Using Default Exports Makes JavaScript Harder to Read!

| 4 minutes read

In this blog post, I would like to show you how using JavaScript export default hurts your codebase readability and refactorability. I'll also share some tips for using named exports!

I like to treat my code as a clay, it's constantly evolving when I'm adding new features or changing existing ones. But using default exports not only makes it harder, it also adds complexity when using already existing code!

Allow me to explain my reasoning!

You can export anonymous functions and values

The first major problem with default exports is naming. You have to think about name import every time you include it. Not only that, but you're not forced to come up with a good name when creating a new function, as it's allowed to export anonymous values.

Let's take a look at this simple JavaScript file:

// cookies.js
export default () => {
  // baking 🍪 cookies logic

// app.js
import makeChocolateChipCookies from "./cookie.js";

You have no idea what your default exported function from cookies.js does. Of course, you can peek into the implementation or count on documentation, but it's definitely adds way more cognitive load. You cannot spot right on what's that function is supposed to do.

That forces you to think about naming that function in every place you want to use it. And naming things is hard. Maybe you wrote that function yourself, you know exactly what it's doing. But if you have a new team member joining, it's much harder for them to understand what this function is doing.

That can also leads to other team members picking up different name when working on new features or refactoring existing code. And consistency and convention is a key for high performing teams! You can suggest a different name in the code review, but it's adding that complexity which could be easily avoided in the first place by using named exports.

It's awkward when importing all from module

JavaScript's import allows you to import everything from the module using import * as X syntax. And default export is just available under default.

// app.js
import * as Cookies from "./cookie.js";

// usage - yikes

Of course, if you export one thing it's not that important as you most likely won't use import * as X. But you may want to group multiple things you import by module name for readability.

Default exports and folder-based routing

Frameworks like Next.js or Remix force you to use default exports to define components with the folder-based routing. I'm not a big fan of forcing default exports in any case.

TypeScript is lacking at this point some kind of support for "template" style exports, where a single file can export a predefined set of optional named exports in addition to the main default export. I would love to see something like that included in the language in the future, based on the popularity of previously mentioned frameworks.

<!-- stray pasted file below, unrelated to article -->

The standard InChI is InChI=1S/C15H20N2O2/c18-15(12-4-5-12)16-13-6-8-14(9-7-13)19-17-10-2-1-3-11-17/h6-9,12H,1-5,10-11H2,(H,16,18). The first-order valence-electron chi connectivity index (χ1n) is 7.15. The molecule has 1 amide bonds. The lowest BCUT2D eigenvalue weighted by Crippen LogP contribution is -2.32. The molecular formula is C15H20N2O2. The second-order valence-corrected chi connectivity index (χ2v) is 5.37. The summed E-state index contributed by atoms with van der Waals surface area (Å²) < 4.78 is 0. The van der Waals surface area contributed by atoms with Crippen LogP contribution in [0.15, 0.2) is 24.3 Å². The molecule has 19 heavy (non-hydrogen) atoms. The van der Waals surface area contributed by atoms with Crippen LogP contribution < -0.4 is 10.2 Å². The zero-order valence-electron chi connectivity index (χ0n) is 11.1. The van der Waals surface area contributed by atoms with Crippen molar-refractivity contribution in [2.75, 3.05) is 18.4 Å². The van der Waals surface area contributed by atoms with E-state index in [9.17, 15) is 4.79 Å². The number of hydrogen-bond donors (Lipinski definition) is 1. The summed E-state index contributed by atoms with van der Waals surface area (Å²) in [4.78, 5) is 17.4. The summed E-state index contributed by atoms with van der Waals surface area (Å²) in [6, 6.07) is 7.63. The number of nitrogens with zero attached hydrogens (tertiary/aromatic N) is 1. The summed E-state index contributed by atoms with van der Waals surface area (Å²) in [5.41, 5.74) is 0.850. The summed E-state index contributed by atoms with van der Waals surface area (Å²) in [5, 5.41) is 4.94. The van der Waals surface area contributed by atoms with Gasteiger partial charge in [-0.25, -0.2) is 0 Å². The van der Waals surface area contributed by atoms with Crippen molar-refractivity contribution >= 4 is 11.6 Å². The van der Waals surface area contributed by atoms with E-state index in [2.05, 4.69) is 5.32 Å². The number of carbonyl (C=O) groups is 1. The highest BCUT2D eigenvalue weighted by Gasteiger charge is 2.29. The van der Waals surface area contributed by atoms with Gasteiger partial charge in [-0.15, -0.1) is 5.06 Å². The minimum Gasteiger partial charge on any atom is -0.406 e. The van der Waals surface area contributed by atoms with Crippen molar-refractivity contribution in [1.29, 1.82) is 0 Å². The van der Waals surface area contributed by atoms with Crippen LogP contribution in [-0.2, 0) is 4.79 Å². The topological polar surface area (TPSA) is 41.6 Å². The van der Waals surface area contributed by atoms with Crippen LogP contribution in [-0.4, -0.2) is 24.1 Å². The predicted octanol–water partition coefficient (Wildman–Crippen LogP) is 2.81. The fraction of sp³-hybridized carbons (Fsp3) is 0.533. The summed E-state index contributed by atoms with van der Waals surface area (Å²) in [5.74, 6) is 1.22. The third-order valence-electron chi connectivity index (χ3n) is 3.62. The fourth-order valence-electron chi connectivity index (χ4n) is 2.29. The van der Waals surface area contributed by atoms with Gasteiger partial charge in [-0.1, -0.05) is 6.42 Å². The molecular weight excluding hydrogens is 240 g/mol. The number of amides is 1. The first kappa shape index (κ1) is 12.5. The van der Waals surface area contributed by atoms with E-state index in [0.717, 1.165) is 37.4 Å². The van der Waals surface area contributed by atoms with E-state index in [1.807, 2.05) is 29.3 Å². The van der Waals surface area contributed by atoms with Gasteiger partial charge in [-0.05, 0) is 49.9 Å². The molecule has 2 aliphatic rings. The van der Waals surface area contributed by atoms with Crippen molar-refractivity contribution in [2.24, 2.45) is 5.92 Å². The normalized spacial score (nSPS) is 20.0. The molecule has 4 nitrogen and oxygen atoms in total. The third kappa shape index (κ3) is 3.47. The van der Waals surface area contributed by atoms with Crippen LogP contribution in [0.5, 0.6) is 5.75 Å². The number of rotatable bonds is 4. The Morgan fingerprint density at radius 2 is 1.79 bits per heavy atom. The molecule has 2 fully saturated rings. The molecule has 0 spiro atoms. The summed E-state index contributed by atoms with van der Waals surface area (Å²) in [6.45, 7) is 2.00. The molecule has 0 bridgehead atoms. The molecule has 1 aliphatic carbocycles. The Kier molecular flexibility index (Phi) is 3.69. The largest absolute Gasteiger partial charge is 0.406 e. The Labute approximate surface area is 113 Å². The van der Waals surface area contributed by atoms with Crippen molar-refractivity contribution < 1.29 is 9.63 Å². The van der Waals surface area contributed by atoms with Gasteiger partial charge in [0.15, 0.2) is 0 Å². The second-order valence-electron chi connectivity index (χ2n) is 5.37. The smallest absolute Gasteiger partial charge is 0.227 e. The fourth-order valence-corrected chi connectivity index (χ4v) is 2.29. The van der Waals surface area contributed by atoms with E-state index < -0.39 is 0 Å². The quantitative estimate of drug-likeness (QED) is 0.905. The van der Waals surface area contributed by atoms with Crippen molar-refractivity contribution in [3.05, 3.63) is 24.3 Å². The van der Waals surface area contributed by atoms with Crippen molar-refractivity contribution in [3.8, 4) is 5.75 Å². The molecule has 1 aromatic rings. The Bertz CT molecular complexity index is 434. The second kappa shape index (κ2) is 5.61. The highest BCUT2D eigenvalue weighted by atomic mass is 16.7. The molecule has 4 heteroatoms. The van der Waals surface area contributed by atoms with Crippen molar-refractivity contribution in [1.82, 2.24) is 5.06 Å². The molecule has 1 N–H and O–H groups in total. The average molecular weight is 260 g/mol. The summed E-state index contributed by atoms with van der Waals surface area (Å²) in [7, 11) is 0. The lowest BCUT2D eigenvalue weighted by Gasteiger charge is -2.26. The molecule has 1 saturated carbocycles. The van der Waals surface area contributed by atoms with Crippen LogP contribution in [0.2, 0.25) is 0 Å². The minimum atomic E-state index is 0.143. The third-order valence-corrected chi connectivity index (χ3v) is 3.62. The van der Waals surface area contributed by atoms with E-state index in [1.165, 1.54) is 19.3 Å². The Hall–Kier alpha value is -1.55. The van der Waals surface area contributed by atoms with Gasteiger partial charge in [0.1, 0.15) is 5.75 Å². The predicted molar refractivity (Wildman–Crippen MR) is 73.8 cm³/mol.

Using named exports

Export each function individually, or export everything at once?

Syntax allows you to use export keyword before each function, type or value.

export function makeCookies() {
  // baking 🍪 cookies logic

It's also possible to have export multiple things at the same time:

function makeCookies() {
  // baking 🍪 cookies logic

function eatCookies() {
  // eating 🍪 cookies logic

export { makeCookies, eatCookies };

I tend to prefer first approach as you clearly see whether the function you're reading is exported or not.

Named export alias to the rescue

When you really need to use a different name, named exports allow named export aliases.

// cookies.js
export function makeCookies() {
  // baking 🍪 cookies logic

// app.js
import { makeCookies as makeCookiesWithStyle } from "./cookie.js";


Even though we have ES2015 (ES6) for quite some time already, I see a lot of default exports in all types of applications. They were introduced for CommonJS interoperability, and there is not much reason to use them in the internal code. I hope this post will help you convince your team not to use default exports when it's possible.

If you have some default exports refactoring horror stories, don't hesitate to share them on Twitter!


List of resources I used when researching this blog post:

Tomasz Cichociński
Written by Tomasz Cichociński

I'm a Software Engineer with over 7 years of experience. I wrote frontend, backend and mobile applications. During that time, I managed and mentored teams of software developers at different levels of experience, helping them grow in their software engineering careers.

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